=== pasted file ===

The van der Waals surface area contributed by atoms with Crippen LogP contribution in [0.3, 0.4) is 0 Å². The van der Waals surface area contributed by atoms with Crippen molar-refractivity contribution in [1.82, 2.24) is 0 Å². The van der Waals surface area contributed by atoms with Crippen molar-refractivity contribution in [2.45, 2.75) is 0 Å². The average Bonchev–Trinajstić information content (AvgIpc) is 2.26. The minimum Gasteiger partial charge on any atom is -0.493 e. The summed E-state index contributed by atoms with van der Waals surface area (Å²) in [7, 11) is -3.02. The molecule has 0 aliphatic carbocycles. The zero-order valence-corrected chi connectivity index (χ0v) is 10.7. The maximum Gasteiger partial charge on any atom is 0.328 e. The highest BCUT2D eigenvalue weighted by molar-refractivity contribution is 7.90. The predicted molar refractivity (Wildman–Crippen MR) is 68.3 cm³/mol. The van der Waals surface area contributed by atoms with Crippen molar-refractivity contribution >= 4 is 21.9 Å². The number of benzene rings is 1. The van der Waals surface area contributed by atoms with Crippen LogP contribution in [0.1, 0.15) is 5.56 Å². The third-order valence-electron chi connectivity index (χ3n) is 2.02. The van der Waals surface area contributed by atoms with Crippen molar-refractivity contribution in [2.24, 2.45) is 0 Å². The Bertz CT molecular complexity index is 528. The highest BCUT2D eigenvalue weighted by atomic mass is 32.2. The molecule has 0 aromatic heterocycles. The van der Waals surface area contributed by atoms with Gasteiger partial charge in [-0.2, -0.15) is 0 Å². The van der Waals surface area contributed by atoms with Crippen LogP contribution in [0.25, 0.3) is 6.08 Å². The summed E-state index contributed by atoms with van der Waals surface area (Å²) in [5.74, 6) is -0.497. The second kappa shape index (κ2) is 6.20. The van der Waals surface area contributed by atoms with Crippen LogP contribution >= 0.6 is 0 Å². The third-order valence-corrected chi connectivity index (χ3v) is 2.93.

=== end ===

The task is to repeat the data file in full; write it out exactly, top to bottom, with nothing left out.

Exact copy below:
The van der Waals surface area contributed by atoms with Crippen LogP contribution in [0.3, 0.4) is 0 Å². The van der Waals surface area contributed by atoms with Crippen molar-refractivity contribution in [1.82, 2.24) is 0 Å². The van der Waals surface area contributed by atoms with Crippen molar-refractivity contribution in [2.45, 2.75) is 0 Å². The average Bonchev–Trinajstić information content (AvgIpc) is 2.26. The minimum Gasteiger partial charge on any atom is -0.493 e. The summed E-state index contributed by atoms with van der Waals surface area (Å²) in [7, 11) is -3.02. The molecule has 0 aliphatic carbocycles. The zero-order valence-corrected chi connectivity index (χ0v) is 10.7. The maximum Gasteiger partial charge on any atom is 0.328 e. The highest BCUT2D eigenvalue weighted by molar-refractivity contribution is 7.90. The predicted molar refractivity (Wildman–Crippen MR) is 68.3 cm³/mol. The van der Waals surface area contributed by atoms with Crippen molar-refractivity contribution >= 4 is 21.9 Å². The number of benzene rings is 1. The van der Waals surface area contributed by atoms with Crippen LogP contribution in [0.1, 0.15) is 5.56 Å². The third-order valence-electron chi connectivity index (χ3n) is 2.02. The van der Waals surface area contributed by atoms with Crippen molar-refractivity contribution in [2.24, 2.45) is 0 Å². The Bertz CT molecular complexity index is 528. The highest BCUT2D eigenvalue weighted by atomic mass is 32.2. The molecule has 0 aromatic heterocycles. The van der Waals surface area contributed by atoms with Gasteiger partial charge in [-0.2, -0.15) is 0 Å². The van der Waals surface area contributed by atoms with Crippen LogP contribution in [0.25, 0.3) is 6.08 Å². The summed E-state index contributed by atoms with van der Waals surface area (Å²) in [5.74, 6) is -0.497. The second kappa shape index (κ2) is 6.20. The van der Waals surface area contributed by atoms with Crippen LogP contribution >= 0.6 is 0 Å². The third-order valence-corrected chi connectivity index (χ3v) is 2.93.